ISSUE-140

Claim: In any situation, the best way to persuade other people is to present them with facts and statistics rather than with emotional arguments.

Reason: Facts are objective, so they are more persuasive than subjective appeals.


Write a response in which you discuss the extent to which you agree or disagree with the claim and the reason on which that claim is based.


Persuading others is important in our lives and work. Some people believe that it is more effective to reason than to emote in any situation where they want to persuade someone. They believe that facts are objective and therefore deserve to be more convincing. In my view, although the above argument is reasinable, facts are not necessarily more persuasive in all cases.


First, I acknowledge that the facts are objective and therefore more persuasive. To explain this, we can look at the definition. The purpose of "persuasion" is to convince others of what you are saying, and when they cannot refute you, they have to believe what you are saying. A "fact", as opposed to an "objective", is something that cannot be disproved or refuted. For example, the results of experiments, data, observations, etc.. In contrast, other things are considered "subjective" because they are inherently open to refutation, such as reasoning, speculation, conjecture, etc. Subjective opinions have room for refutation, while objective facts have no room for refutation, so natural facts are more convincing than subjective ones. Also, "facts" are often unequivocal statements, while "subjective" is often vague or even emotional statements. For example, when you want to convince your employee not to be late, it is more effective to tell him "you are late ten times this month" than "why are you always late this month."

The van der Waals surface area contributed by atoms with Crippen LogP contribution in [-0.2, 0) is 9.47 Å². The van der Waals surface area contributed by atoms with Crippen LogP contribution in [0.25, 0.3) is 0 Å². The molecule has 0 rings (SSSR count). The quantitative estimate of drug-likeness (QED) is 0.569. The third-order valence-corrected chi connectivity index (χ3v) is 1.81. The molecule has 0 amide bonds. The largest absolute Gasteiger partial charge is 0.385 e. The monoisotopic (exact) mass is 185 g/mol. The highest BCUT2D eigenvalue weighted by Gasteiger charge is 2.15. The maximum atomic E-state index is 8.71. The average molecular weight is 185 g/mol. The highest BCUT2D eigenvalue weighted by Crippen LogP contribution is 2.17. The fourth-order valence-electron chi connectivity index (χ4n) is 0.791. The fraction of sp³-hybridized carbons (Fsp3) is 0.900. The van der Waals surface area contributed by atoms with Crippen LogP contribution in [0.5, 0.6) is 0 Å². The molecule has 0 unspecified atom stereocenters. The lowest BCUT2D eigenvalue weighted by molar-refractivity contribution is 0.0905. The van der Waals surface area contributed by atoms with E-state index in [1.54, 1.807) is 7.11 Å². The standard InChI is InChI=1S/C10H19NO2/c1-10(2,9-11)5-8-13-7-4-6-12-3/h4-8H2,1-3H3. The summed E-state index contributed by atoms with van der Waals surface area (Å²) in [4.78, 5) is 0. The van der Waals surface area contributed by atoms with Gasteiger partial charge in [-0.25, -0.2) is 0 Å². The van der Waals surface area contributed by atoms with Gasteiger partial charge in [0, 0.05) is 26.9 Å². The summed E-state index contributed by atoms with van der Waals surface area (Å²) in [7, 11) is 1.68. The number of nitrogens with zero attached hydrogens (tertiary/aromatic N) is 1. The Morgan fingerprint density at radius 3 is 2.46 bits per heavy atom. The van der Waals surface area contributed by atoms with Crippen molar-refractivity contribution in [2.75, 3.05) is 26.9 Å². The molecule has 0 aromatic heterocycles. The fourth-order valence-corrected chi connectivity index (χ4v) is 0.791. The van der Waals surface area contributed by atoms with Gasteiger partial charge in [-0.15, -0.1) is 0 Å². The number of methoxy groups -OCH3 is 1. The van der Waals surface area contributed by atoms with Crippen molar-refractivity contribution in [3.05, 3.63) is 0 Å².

Therefore, in some cases, objective facts and figures are a better way to convince people than subjective reasoning. For example, in the academic field, especially in the natural sciences, speculation without solid evidence is often untenable, while facts and data obtained through experiments, once presented, others will naturally accept your conclusions. For instance, when the theory of relativity was first proposed, no matter how renowned Einstein was in the scientific community, no matter how sound the reasoning behind it was, because there was no experimental data to support it, there were always people who did not recognize the theory of relativity. However, in a subsequent total solar eclipse, the relativistic phenomenon was observed, and thus relativity was confirmed. Likewise, in the judicial field, especially in countries that have adopted the principle of "suspicion without guilt", as long as there is no objective evidence, no matter how sound the prosecution gives reasons, the suspect cannot be convicted. For example, in the famous O.J. Simpson case, no matter how strong the motive for the murder was, or even the evidence given by the prosecution, the suspect was acquitted simply because of the possibility of falsification of this evidence.


However, objective facts are not exactly the same as being able to convince others. This is because although the "facts" are objective and irrefutable, convincing others depends on their acceptance. If you present facts that are difficult to understand and beyond the other person's perception, then a simpler, more intuitive, more acceptable subjective inspiration is more convincing. For example, imagine you are trying to persuade your companion to leave a crowded place with you. If you say, "There are two people standing in this place per square meter," the other person may not know what you are trying to say. But if you directly say "this place is too crowded, let's go", your companion will be more easily persuaded by you.


So, not all situations are the best way to convince someone with facts and figures. In cases where facts and figures cannot be given, we obviously have to take a reasoned approach to convince others. For example, why should the country develop space exploration? The benefits of space exploration cannot be measured in terms of data, but the national pride that comes from successful space exploration and the emotional reasons that help foster a love of science among young people can directly persuade the public to accept the country's spending vast amounts of money on space exploration.


In summary, while facts are objective, they are not always more persuasive than subjective emotions.



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